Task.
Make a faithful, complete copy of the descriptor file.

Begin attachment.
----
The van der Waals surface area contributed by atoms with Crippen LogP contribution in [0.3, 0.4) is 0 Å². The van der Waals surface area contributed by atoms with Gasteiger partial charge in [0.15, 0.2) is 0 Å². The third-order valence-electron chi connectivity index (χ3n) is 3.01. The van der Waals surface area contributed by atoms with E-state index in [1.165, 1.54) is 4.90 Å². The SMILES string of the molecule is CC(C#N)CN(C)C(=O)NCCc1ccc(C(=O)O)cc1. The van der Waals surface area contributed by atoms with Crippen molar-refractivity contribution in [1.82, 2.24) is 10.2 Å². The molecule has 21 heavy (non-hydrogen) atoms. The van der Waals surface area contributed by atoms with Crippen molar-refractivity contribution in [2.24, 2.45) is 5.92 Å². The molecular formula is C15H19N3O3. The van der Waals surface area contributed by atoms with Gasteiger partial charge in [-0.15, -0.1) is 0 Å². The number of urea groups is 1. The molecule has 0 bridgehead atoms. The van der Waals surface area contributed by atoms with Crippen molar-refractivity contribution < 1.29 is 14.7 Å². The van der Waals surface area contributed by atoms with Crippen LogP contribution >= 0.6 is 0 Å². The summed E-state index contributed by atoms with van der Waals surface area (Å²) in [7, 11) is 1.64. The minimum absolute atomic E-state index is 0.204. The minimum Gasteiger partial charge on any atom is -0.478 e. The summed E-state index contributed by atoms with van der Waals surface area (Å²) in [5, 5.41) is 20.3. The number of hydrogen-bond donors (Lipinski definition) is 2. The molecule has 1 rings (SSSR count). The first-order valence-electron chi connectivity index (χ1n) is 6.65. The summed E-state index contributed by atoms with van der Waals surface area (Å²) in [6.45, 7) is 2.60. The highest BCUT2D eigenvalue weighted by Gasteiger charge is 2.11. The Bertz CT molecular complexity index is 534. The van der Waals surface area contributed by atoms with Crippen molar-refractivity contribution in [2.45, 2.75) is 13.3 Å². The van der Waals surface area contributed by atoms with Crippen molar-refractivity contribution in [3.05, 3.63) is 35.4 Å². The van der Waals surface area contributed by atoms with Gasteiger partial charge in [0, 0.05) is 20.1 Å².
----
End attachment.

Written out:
The van der Waals surface area contributed by atoms with Crippen LogP contribution in [0.3, 0.4) is 0 Å². The van der Waals surface area contributed by atoms with Gasteiger partial charge in [0.15, 0.2) is 0 Å². The third-order valence-electron chi connectivity index (χ3n) is 3.01. The van der Waals surface area contributed by atoms with E-state index in [1.165, 1.54) is 4.90 Å². The SMILES string of the molecule is CC(C#N)CN(C)C(=O)NCCc1ccc(C(=O)O)cc1. The van der Waals surface area contributed by atoms with Crippen molar-refractivity contribution in [1.82, 2.24) is 10.2 Å². The molecule has 21 heavy (non-hydrogen) atoms. The van der Waals surface area contributed by atoms with Crippen molar-refractivity contribution in [2.24, 2.45) is 5.92 Å². The molecular formula is C15H19N3O3. The van der Waals surface area contributed by atoms with Gasteiger partial charge in [-0.15, -0.1) is 0 Å². The number of urea groups is 1. The molecule has 0 bridgehead atoms. The van der Waals surface area contributed by atoms with Crippen molar-refractivity contribution < 1.29 is 14.7 Å². The van der Waals surface area contributed by atoms with Crippen LogP contribution >= 0.6 is 0 Å². The summed E-state index contributed by atoms with van der Waals surface area (Å²) in [7, 11) is 1.64. The minimum absolute atomic E-state index is 0.204. The minimum Gasteiger partial charge on any atom is -0.478 e. The summed E-state index contributed by atoms with van der Waals surface area (Å²) in [5, 5.41) is 20.3. The number of hydrogen-bond donors (Lipinski definition) is 2. The molecule has 1 rings (SSSR count). The first-order valence-electron chi connectivity index (χ1n) is 6.65. The summed E-state index contributed by atoms with van der Waals surface area (Å²) in [6.45, 7) is 2.60. The highest BCUT2D eigenvalue weighted by Gasteiger charge is 2.11. The Bertz CT molecular complexity index is 534. The van der Waals surface area contributed by atoms with Crippen molar-refractivity contribution in [2.45, 2.75) is 13.3 Å². The van der Waals surface area contributed by atoms with Crippen molar-refractivity contribution in [3.05, 3.63) is 35.4 Å². The van der Waals surface area contributed by atoms with Gasteiger partial charge in [0, 0.05) is 20.1 Å².